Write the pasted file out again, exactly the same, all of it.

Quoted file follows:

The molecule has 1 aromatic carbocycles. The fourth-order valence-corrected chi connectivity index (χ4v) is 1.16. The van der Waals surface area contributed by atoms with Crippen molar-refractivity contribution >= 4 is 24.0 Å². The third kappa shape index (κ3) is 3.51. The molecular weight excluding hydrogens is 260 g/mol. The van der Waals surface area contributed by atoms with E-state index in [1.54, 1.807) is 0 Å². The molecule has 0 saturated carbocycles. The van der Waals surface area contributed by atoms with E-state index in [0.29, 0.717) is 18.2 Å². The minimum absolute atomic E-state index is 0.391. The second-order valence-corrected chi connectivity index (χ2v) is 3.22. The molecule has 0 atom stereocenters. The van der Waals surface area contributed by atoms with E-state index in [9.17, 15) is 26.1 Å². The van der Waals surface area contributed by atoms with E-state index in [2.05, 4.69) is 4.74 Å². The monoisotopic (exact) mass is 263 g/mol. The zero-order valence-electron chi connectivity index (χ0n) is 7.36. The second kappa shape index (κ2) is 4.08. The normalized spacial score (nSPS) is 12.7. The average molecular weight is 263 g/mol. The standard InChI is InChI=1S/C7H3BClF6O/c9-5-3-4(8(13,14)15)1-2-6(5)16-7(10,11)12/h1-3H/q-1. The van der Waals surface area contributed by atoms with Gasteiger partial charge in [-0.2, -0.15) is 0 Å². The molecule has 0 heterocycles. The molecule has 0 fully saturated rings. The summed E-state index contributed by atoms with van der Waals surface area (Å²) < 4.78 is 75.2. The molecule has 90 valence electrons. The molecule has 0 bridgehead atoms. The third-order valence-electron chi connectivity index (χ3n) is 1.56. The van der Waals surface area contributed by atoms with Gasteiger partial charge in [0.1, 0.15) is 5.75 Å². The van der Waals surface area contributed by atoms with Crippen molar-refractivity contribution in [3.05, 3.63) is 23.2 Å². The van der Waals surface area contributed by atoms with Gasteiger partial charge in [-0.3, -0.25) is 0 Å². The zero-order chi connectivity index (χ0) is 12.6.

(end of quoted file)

The molecule has 1 aromatic carbocycles. The fourth-order valence-corrected chi connectivity index (χ4v) is 1.16. The van der Waals surface area contributed by atoms with Crippen molar-refractivity contribution >= 4 is 24.0 Å². The third kappa shape index (κ3) is 3.51. The molecular weight excluding hydrogens is 260 g/mol. The van der Waals surface area contributed by atoms with E-state index in [1.54, 1.807) is 0 Å². The molecule has 0 saturated carbocycles. The van der Waals surface area contributed by atoms with E-state index in [0.29, 0.717) is 18.2 Å². The minimum absolute atomic E-state index is 0.391. The second-order valence-corrected chi connectivity index (χ2v) is 3.22. The molecule has 0 atom stereocenters. The van der Waals surface area contributed by atoms with E-state index in [9.17, 15) is 26.1 Å². The van der Waals surface area contributed by atoms with E-state index in [2.05, 4.69) is 4.74 Å². The monoisotopic (exact) mass is 263 g/mol. The zero-order valence-electron chi connectivity index (χ0n) is 7.36. The second kappa shape index (κ2) is 4.08. The normalized spacial score (nSPS) is 12.7. The average molecular weight is 263 g/mol. The standard InChI is InChI=1S/C7H3BClF6O/c9-5-3-4(8(13,14)15)1-2-6(5)16-7(10,11)12/h1-3H/q-1. The van der Waals surface area contributed by atoms with Gasteiger partial charge in [-0.2, -0.15) is 0 Å². The molecule has 0 heterocycles. The molecule has 0 fully saturated rings. The summed E-state index contributed by atoms with van der Waals surface area (Å²) < 4.78 is 75.2. The molecule has 90 valence electrons. The molecule has 0 bridgehead atoms. The third-order valence-electron chi connectivity index (χ3n) is 1.56. The van der Waals surface area contributed by atoms with Gasteiger partial charge in [0.1, 0.15) is 5.75 Å². The van der Waals surface area contributed by atoms with Crippen molar-refractivity contribution in [3.05, 3.63) is 23.2 Å². The van der Waals surface area contributed by atoms with Gasteiger partial charge in [-0.3, -0.25) is 0 Å². The zero-order chi connectivity index (χ0) is 12.6.